CMS Finalizes Changes to QPP, Medicare Fee Schedule
By Joey Berlin

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Changes to Medicare’s Quality Payment Program (QPP) finalized Friday include both wins and losses for medicine, according to Texas Medical Association staff's initial analysis of the QPP final rule for 2020. 

The Centers for Medicare and Medicaid Services (CMS) released the mountainous 2,475-page 2020 Medicare physician fee schedule on Friday, which includes changes to QPP and its main quality track, the Merit-Based Incentive Payment System (MIPS). 

Among the rule’s notable elements on MIPS, which is entering its fourth year of implementation: 

  • The low-volume threshold, which exempts physicians based on their Medicare patient, services, or billing volume, will remain unchanged. A decrease in the threshold criteria would have required more physicians to participate in MIPS. 
  • CMS will reweight categories if circumstances outside physicians' control make their data for certain performance categories inaccurate or unusable, rather than giving physicians a score of zero and an automatic payment penalty. This could include compromised data due to an electronic health record vendor’s technological problems. Re-weighting will begin for the 2018 performance year, which affects physician payments in 2020. 
  • The scoring threshold to earn a bonus payment increases from 30 points this year to 45 points in 2020. A score of less than 45 points leaves a physician subject to a payment cut of up to 9%. 
  • The threshold to earn an additional bonus for exceptional performance will be 85 points next year, up from 75 this year. 
  • MIPS Value Pathways (MVPs), a new framework that CMS says consists of “integrated measures and activities that are meaningful to all clinicians from specialists to primary care clinicians and to patients,” will debut during 2021. 

Angelica Ybarra, TMA’s director of clinical advocacy, says the rule includes some positives for physicians, such as the low-volume threshold staying the same and the reweighting of categories to account for extenuating circumstances, which TMA had long advocated for. 

However, Ms. Ybarra says, the QPP is still becoming more rigorous in terms of its data and overall performance requirements while not making adequate adjustments for physicians who have inherent disadvantages in the program, such as small and solo-group practices. The 45-point threshold may be unreachable for most small practices, resulting in payment cuts for many Texas physicians, she adds. 

On the Medicare fee schedule side, CMS once again touted its goal to free up clinicians to focus on patients instead of paperwork. The 2020 rule includes changes to outpatient evaluation and management (E&M) office visits for new patients that will take effect in 2021, reducing the number of payment levels for those visits to four instead of five. For established-patient visits, the fee schedule will retain five levels of coding, CMS says.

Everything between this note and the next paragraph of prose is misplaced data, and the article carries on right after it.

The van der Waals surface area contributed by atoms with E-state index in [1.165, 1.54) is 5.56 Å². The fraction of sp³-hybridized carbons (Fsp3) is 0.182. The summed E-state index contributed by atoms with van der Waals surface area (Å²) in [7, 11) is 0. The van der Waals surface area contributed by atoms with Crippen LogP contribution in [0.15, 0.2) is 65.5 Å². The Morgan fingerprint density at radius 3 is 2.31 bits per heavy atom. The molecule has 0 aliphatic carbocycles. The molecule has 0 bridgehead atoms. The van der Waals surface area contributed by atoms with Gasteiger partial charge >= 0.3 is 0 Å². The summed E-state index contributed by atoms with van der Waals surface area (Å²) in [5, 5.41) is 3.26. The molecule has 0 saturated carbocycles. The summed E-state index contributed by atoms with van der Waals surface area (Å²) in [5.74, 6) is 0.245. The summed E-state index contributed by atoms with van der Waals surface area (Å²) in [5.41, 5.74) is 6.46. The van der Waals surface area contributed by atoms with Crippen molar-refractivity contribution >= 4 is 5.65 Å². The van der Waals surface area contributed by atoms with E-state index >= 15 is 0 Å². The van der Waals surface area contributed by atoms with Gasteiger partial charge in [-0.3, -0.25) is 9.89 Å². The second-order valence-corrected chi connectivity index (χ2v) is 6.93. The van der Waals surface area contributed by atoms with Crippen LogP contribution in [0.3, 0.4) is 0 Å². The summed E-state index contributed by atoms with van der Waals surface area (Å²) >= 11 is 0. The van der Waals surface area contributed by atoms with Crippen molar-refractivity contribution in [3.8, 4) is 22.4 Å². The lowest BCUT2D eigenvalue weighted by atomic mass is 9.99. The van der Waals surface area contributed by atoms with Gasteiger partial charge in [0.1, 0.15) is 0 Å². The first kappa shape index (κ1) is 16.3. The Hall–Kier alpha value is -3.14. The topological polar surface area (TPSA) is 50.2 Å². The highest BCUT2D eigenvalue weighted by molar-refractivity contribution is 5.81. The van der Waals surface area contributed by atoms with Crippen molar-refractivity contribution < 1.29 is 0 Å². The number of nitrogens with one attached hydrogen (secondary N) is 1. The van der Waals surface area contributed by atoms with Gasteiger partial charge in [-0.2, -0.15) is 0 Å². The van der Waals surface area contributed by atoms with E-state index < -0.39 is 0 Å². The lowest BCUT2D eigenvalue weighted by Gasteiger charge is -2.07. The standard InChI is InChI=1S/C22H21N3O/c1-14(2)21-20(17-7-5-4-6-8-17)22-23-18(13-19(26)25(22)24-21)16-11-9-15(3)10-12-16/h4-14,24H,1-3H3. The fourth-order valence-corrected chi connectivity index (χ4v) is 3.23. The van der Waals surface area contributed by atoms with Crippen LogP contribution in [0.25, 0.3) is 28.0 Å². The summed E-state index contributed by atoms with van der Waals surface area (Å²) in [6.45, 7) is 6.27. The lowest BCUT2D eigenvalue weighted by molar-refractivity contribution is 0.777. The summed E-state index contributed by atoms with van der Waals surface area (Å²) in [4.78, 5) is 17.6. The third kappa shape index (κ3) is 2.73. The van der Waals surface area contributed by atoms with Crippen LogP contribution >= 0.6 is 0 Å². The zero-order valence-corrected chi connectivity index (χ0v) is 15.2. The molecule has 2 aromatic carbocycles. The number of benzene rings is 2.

“As a result of these updates, starting Jan. 1, 2021, clinicians will be able to make better use of their time and restore the doctor-patient relationship by spending less time on documenting visits and more time on treating their patients,” CMS said. 

During last year’s rulemaking period for the 2019 fee schedule, medicine warned CMS against a proposal to reduce the number of E&M outpatient office visit levels for both new and established patients, and to collapse the payment schedule for the various visit levels. Its advocacy successfully persuaded CMS to delay changes for two years. At the time, CMS left the door open for further stakeholder engagement on the topic. 

CMS also finalized its proposal to change payment for various care management services:

  • Transitional care management services will receive a payment increase.
  • CMS is creating a specific code for chronic care management services that can be used for time spent beyond the time currently allowed.
  • The agency also created a new code for principal care management, which is for any physician who treats patients with only a single serious condition and high-risk chronic condition. 

TMA staff will be digging into the rule this week for a full read on how it will affect physicians participating in Medicare. In the meantime, you can read more on the rule on CMS fact sheets for the fee schedule and QPP.

Last Updated On

November 04, 2019

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Joey Berlin

Associate Editor

(512) 370-1393
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Joey Berlin is associate editor of Texas Medicine. His previous work includes stints as a reporter and editor for various newspapers and publishing companies, and he’s covered everything from hard news to sports to workers’ compensation. Joey grew up in the Kansas City area and attended the University of Kansas. He lives in Austin.

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